Google plans Android-based devices such as a gaming console, smartwatch and a revised Nexus Q.
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Google hopes to tackle the gaming industry with a console of its own, reports The Wall Street Journal. The videogame console will be based on the company's Android platform, which Google is ready to push beyond the boundaries of its popular smartphones and tablets.
Few details about the Android-based gaming console were provided by the Journal's anonymous sources, but the product would compete with similar devices from Microsoft, Nintendo and Sony. Microsoft and Sony have both announced next-generation gaming consoles in recent months, which are expected to debut later this year. Content sales for these gaming consoles amounts to a staggering $25 billion per year. It's a big market, and Google sees an opportunity.
Google is banking on the popularity of games written for the Android platform, but it's unclear just how well they will scale when pushed to the big screen and used with controllers rather than touch screens. Other hardware makers are already working on similar plans, such as Ouya, which sells its own $99 Android-based console.
Google might also be looking to preempt Apple, which might add gaming features to the next generation of the Apple TV.
In addition to the gaming console, the Journal reiterates reports from earlier this year that Google is working on a smartwatch based on Android. The watch will connect to Android-based smartphones using Bluetooth and will be able to pass information such as call logs, messages and other notifications back and forth. The watch would follow several products already in the market, such as the Pebble and Sony SmartWatch 2. Apple is reportedly working on its own iOS-based smartwatch, but the company isn't expected to reveal any such devices until later this year.
Google is also working on a next-generation Nexus Q multimedia device for living rooms. The original Nexus Q was announced at Google's 2012 developer conference. The device was handed out to attendees of the conference, but never went on sale to the general public. It was costly at $299, and it didn't have nearly as many features as the Apple TV did. Google scrapped plans to launch it. Part of the problem was the price. The Nexus Q was three times as much as the Apple TV, which has deep hooks into Apple's iTunes content store. The Nexus Q was limited to pushing content from Android smartphones and tablets to television sets.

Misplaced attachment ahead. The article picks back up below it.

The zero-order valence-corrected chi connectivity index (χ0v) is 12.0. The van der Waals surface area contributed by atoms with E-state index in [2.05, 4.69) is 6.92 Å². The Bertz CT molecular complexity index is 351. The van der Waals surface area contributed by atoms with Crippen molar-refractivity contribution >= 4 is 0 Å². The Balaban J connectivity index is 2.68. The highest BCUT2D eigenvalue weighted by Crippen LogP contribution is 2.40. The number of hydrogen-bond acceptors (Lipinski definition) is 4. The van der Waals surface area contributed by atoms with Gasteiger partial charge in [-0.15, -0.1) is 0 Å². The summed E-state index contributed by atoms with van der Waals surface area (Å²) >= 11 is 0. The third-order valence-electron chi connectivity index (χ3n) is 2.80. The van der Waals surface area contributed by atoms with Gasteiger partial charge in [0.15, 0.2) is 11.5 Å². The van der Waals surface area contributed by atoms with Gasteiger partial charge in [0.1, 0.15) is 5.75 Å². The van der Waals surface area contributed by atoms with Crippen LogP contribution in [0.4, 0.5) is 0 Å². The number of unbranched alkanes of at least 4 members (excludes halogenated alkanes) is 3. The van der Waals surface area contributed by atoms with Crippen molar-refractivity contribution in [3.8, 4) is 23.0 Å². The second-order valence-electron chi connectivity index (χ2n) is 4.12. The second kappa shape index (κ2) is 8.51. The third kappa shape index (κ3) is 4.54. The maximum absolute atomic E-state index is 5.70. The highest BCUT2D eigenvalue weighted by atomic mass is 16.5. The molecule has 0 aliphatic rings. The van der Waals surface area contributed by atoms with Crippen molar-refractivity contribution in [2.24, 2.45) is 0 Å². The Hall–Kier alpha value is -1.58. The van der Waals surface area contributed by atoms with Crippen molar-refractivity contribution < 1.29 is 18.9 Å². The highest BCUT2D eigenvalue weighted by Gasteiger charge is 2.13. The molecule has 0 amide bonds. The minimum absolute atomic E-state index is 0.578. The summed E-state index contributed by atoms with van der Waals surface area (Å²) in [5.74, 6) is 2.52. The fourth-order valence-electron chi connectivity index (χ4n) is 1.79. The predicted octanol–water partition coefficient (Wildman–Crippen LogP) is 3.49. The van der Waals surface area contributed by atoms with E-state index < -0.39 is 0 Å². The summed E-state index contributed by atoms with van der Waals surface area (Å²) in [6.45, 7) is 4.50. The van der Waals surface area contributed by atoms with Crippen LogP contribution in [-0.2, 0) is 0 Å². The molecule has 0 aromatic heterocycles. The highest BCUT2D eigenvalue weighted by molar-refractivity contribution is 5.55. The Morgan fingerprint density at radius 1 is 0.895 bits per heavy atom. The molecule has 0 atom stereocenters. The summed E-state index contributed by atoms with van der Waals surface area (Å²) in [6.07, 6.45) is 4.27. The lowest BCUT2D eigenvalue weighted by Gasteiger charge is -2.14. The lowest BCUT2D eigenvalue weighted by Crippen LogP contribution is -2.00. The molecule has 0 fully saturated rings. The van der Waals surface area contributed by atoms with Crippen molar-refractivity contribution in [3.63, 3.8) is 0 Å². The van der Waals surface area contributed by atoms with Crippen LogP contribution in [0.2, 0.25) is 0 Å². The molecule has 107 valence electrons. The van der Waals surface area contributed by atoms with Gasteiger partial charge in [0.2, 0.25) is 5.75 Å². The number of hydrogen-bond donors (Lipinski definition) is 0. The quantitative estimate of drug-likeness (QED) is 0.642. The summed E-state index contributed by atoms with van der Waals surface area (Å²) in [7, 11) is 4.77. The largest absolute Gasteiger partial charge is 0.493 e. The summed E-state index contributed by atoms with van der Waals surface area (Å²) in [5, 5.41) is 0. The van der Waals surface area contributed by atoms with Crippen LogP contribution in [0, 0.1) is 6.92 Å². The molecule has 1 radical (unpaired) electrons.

It's not clear if the next-generation Nexus Q would replace or complement services such as Google TV.
Perhaps the most interesting bit of information to come from the Journal's report, however, is that Google is working on the hardware designs for these items in-house. Google is developing the gaming console, watch and Nexus Q in its Google X lab, which is separate from Motorola's design and engineering business. Further, Google will sell these devices directly to consumers through the Google Play Store, rather than rely on retailers to push them. Google's in-house efforts have had mixed results, with the Nexus Q the most obvious failure.
The battle for the living room is a big one. Google might have more success if its gaming, media-streaming and TV products were combined into one, all-powerful unit, rather than separate pieces of gear. One of the benefits of devices such as Sony's PlayStation is that it not only plays games, but it plays Blu-Ray movies and can be used to stream music and photos and even interact with others online through the use of cameras and messaging services. It does a lot for a single piece of gear.
For Google to make inroads against these strong incumbents, it will need to offer a big bang for the buck.
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